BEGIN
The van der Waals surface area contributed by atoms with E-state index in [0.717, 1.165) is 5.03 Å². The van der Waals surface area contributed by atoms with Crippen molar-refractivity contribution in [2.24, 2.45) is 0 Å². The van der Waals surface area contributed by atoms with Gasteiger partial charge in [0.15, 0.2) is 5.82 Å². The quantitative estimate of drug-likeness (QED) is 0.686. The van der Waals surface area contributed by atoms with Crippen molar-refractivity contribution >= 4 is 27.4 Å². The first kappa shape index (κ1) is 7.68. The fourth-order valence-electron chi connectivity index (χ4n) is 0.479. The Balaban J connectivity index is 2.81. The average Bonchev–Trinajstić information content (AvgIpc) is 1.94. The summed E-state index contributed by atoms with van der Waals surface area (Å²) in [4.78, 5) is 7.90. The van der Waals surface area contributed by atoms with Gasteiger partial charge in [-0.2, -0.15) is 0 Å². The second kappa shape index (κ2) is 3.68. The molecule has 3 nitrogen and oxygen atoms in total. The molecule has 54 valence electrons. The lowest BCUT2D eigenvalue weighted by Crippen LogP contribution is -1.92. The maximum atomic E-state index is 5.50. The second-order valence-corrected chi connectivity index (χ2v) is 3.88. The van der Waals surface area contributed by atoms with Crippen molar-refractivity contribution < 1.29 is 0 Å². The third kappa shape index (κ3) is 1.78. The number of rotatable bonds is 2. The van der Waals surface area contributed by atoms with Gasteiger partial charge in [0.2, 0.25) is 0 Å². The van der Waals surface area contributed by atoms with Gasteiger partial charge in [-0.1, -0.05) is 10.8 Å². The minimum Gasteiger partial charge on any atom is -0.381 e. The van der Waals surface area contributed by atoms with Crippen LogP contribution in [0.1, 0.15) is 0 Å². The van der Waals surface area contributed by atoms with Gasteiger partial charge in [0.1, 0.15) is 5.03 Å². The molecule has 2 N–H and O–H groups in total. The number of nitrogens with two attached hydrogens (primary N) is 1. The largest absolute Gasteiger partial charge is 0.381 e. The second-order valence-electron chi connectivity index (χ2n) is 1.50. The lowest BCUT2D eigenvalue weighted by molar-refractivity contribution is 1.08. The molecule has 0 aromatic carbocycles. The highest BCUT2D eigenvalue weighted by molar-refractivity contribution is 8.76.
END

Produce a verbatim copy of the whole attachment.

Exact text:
The van der Waals surface area contributed by atoms with E-state index in [0.717, 1.165) is 5.03 Å². The van der Waals surface area contributed by atoms with Crippen molar-refractivity contribution in [2.24, 2.45) is 0 Å². The van der Waals surface area contributed by atoms with Gasteiger partial charge in [0.15, 0.2) is 5.82 Å². The quantitative estimate of drug-likeness (QED) is 0.686. The van der Waals surface area contributed by atoms with Crippen molar-refractivity contribution >= 4 is 27.4 Å². The first kappa shape index (κ1) is 7.68. The fourth-order valence-electron chi connectivity index (χ4n) is 0.479. The Balaban J connectivity index is 2.81. The average Bonchev–Trinajstić information content (AvgIpc) is 1.94. The summed E-state index contributed by atoms with van der Waals surface area (Å²) in [4.78, 5) is 7.90. The van der Waals surface area contributed by atoms with Gasteiger partial charge in [-0.2, -0.15) is 0 Å². The second kappa shape index (κ2) is 3.68. The molecule has 3 nitrogen and oxygen atoms in total. The molecule has 54 valence electrons. The lowest BCUT2D eigenvalue weighted by Crippen LogP contribution is -1.92. The maximum atomic E-state index is 5.50. The second-order valence-corrected chi connectivity index (χ2v) is 3.88. The van der Waals surface area contributed by atoms with Crippen molar-refractivity contribution < 1.29 is 0 Å². The third kappa shape index (κ3) is 1.78. The number of rotatable bonds is 2. The van der Waals surface area contributed by atoms with Gasteiger partial charge in [0.2, 0.25) is 0 Å². The van der Waals surface area contributed by atoms with Gasteiger partial charge in [-0.1, -0.05) is 10.8 Å². The minimum Gasteiger partial charge on any atom is -0.381 e. The van der Waals surface area contributed by atoms with Crippen LogP contribution in [0.1, 0.15) is 0 Å². The van der Waals surface area contributed by atoms with Gasteiger partial charge in [0.1, 0.15) is 5.03 Å². The molecule has 2 N–H and O–H groups in total. The number of nitrogens with two attached hydrogens (primary N) is 1. The largest absolute Gasteiger partial charge is 0.381 e. The second-order valence-electron chi connectivity index (χ2n) is 1.50. The lowest BCUT2D eigenvalue weighted by molar-refractivity contribution is 1.08. The molecule has 0 aromatic carbocycles. The highest BCUT2D eigenvalue weighted by molar-refractivity contribution is 8.76.